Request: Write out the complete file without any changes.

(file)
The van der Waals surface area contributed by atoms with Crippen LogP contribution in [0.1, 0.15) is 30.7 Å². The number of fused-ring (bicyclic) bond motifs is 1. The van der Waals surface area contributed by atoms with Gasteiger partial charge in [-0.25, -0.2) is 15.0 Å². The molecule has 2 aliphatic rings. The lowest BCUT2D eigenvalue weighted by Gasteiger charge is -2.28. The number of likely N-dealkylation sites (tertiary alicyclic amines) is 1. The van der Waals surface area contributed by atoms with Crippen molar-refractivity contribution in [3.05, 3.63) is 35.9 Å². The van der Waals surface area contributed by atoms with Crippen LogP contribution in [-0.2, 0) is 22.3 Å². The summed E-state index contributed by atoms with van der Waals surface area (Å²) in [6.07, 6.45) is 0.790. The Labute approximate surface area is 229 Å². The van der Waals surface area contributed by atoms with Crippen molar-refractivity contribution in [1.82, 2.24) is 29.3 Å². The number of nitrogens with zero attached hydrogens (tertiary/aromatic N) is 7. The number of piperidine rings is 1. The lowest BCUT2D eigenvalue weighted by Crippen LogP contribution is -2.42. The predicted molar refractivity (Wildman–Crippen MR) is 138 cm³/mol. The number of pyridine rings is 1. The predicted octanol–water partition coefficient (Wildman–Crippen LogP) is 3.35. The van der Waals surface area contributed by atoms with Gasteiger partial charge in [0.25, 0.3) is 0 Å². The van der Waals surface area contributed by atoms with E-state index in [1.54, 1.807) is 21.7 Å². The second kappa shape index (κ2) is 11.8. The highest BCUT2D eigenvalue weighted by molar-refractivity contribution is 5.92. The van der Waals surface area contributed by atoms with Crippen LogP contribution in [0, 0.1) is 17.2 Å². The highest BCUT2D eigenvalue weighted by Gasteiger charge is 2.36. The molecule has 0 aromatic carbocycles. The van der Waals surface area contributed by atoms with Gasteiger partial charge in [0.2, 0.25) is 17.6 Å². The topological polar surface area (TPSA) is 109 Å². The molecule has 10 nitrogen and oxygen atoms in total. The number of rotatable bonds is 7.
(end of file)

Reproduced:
The van der Waals surface area contributed by atoms with Crippen LogP contribution in [0.1, 0.15) is 30.7 Å². The number of fused-ring (bicyclic) bond motifs is 1. The van der Waals surface area contributed by atoms with Gasteiger partial charge in [-0.25, -0.2) is 15.0 Å². The molecule has 2 aliphatic rings. The lowest BCUT2D eigenvalue weighted by Gasteiger charge is -2.28. The number of likely N-dealkylation sites (tertiary alicyclic amines) is 1. The van der Waals surface area contributed by atoms with Crippen molar-refractivity contribution in [3.05, 3.63) is 35.9 Å². The van der Waals surface area contributed by atoms with Crippen LogP contribution in [-0.2, 0) is 22.3 Å². The summed E-state index contributed by atoms with van der Waals surface area (Å²) in [6.07, 6.45) is 0.790. The Labute approximate surface area is 229 Å². The van der Waals surface area contributed by atoms with Crippen molar-refractivity contribution in [1.82, 2.24) is 29.3 Å². The number of nitrogens with zero attached hydrogens (tertiary/aromatic N) is 7. The number of piperidine rings is 1. The lowest BCUT2D eigenvalue weighted by Crippen LogP contribution is -2.42. The predicted molar refractivity (Wildman–Crippen MR) is 138 cm³/mol. The number of pyridine rings is 1. The predicted octanol–water partition coefficient (Wildman–Crippen LogP) is 3.35. The van der Waals surface area contributed by atoms with Gasteiger partial charge in [0.25, 0.3) is 0 Å². The van der Waals surface area contributed by atoms with E-state index in [1.54, 1.807) is 21.7 Å². The second kappa shape index (κ2) is 11.8. The highest BCUT2D eigenvalue weighted by molar-refractivity contribution is 5.92. The van der Waals surface area contributed by atoms with Crippen LogP contribution in [0, 0.1) is 17.2 Å². The highest BCUT2D eigenvalue weighted by Gasteiger charge is 2.36. The molecule has 0 aromatic carbocycles. The van der Waals surface area contributed by atoms with Gasteiger partial charge in [0.2, 0.25) is 17.6 Å². The topological polar surface area (TPSA) is 109 Å². The molecule has 10 nitrogen and oxygen atoms in total. The number of rotatable bonds is 7.